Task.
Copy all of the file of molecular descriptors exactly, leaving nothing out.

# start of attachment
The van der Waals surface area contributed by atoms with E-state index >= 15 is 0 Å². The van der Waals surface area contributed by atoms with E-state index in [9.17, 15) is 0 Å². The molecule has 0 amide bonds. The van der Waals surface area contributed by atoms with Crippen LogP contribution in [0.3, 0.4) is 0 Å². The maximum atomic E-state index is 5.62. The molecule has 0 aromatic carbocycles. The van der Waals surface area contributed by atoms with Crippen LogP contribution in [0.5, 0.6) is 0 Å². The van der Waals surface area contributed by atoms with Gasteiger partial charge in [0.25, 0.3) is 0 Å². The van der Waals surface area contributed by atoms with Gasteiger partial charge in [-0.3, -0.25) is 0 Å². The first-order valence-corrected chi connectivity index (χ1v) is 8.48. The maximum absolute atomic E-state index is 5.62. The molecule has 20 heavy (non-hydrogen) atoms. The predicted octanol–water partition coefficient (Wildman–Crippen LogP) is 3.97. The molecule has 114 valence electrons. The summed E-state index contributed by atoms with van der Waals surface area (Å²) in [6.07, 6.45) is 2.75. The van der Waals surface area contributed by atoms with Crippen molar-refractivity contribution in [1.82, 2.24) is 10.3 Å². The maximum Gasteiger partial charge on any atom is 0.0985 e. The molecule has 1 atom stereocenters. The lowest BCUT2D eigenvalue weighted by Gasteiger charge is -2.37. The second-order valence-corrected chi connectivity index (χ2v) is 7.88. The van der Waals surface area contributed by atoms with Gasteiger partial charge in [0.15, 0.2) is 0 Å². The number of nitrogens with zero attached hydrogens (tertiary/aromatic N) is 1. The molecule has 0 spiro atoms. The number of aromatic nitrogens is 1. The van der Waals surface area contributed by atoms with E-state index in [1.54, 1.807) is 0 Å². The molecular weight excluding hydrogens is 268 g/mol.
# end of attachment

The van der Waals surface area contributed by atoms with E-state index >= 15 is 0 Å². The van der Waals surface area contributed by atoms with E-state index in [9.17, 15) is 0 Å². The molecule has 0 amide bonds. The van der Waals surface area contributed by atoms with Crippen LogP contribution in [0.3, 0.4) is 0 Å². The maximum atomic E-state index is 5.62. The molecule has 0 aromatic carbocycles. The van der Waals surface area contributed by atoms with Crippen LogP contribution in [0.5, 0.6) is 0 Å². The van der Waals surface area contributed by atoms with Gasteiger partial charge in [0.25, 0.3) is 0 Å². The van der Waals surface area contributed by atoms with Gasteiger partial charge in [-0.3, -0.25) is 0 Å². The first-order valence-corrected chi connectivity index (χ1v) is 8.48. The maximum absolute atomic E-state index is 5.62. The molecule has 20 heavy (non-hydrogen) atoms. The predicted octanol–water partition coefficient (Wildman–Crippen LogP) is 3.97. The molecule has 114 valence electrons. The summed E-state index contributed by atoms with van der Waals surface area (Å²) in [6.07, 6.45) is 2.75. The van der Waals surface area contributed by atoms with Crippen molar-refractivity contribution in [1.82, 2.24) is 10.3 Å². The maximum Gasteiger partial charge on any atom is 0.0985 e. The molecule has 1 atom stereocenters. The lowest BCUT2D eigenvalue weighted by Gasteiger charge is -2.37. The second-order valence-corrected chi connectivity index (χ2v) is 7.88. The van der Waals surface area contributed by atoms with Gasteiger partial charge in [0.15, 0.2) is 0 Å². The number of nitrogens with zero attached hydrogens (tertiary/aromatic N) is 1. The molecule has 0 spiro atoms. The number of aromatic nitrogens is 1. The van der Waals surface area contributed by atoms with E-state index in [1.54, 1.807) is 0 Å². The molecular weight excluding hydrogens is 268 g/mol.